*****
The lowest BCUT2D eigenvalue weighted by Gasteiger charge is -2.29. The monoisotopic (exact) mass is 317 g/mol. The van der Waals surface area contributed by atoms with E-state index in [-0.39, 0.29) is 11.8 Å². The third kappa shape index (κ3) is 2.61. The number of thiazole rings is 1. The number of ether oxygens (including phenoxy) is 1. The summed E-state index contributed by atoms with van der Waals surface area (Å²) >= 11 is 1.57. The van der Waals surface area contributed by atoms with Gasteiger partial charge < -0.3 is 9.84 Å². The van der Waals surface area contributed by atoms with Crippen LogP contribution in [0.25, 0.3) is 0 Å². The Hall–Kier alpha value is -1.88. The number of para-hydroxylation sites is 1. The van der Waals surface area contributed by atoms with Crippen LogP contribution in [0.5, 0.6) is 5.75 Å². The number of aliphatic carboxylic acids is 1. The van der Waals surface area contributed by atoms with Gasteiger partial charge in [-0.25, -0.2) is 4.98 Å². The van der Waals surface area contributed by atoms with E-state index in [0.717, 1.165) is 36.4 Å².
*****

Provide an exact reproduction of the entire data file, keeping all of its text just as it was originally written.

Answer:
The lowest BCUT2D eigenvalue weighted by Gasteiger charge is -2.29. The monoisotopic (exact) mass is 317 g/mol. The van der Waals surface area contributed by atoms with E-state index in [-0.39, 0.29) is 11.8 Å². The third kappa shape index (κ3) is 2.61. The number of thiazole rings is 1. The number of ether oxygens (including phenoxy) is 1. The summed E-state index contributed by atoms with van der Waals surface area (Å²) >= 11 is 1.57. The van der Waals surface area contributed by atoms with Gasteiger partial charge < -0.3 is 9.84 Å². The van der Waals surface area contributed by atoms with Crippen LogP contribution in [0.25, 0.3) is 0 Å². The Hall–Kier alpha value is -1.88. The number of para-hydroxylation sites is 1. The van der Waals surface area contributed by atoms with Crippen LogP contribution in [0.5, 0.6) is 5.75 Å². The number of aliphatic carboxylic acids is 1. The van der Waals surface area contributed by atoms with Gasteiger partial charge in [-0.25, -0.2) is 4.98 Å². The van der Waals surface area contributed by atoms with E-state index in [0.717, 1.165) is 36.4 Å².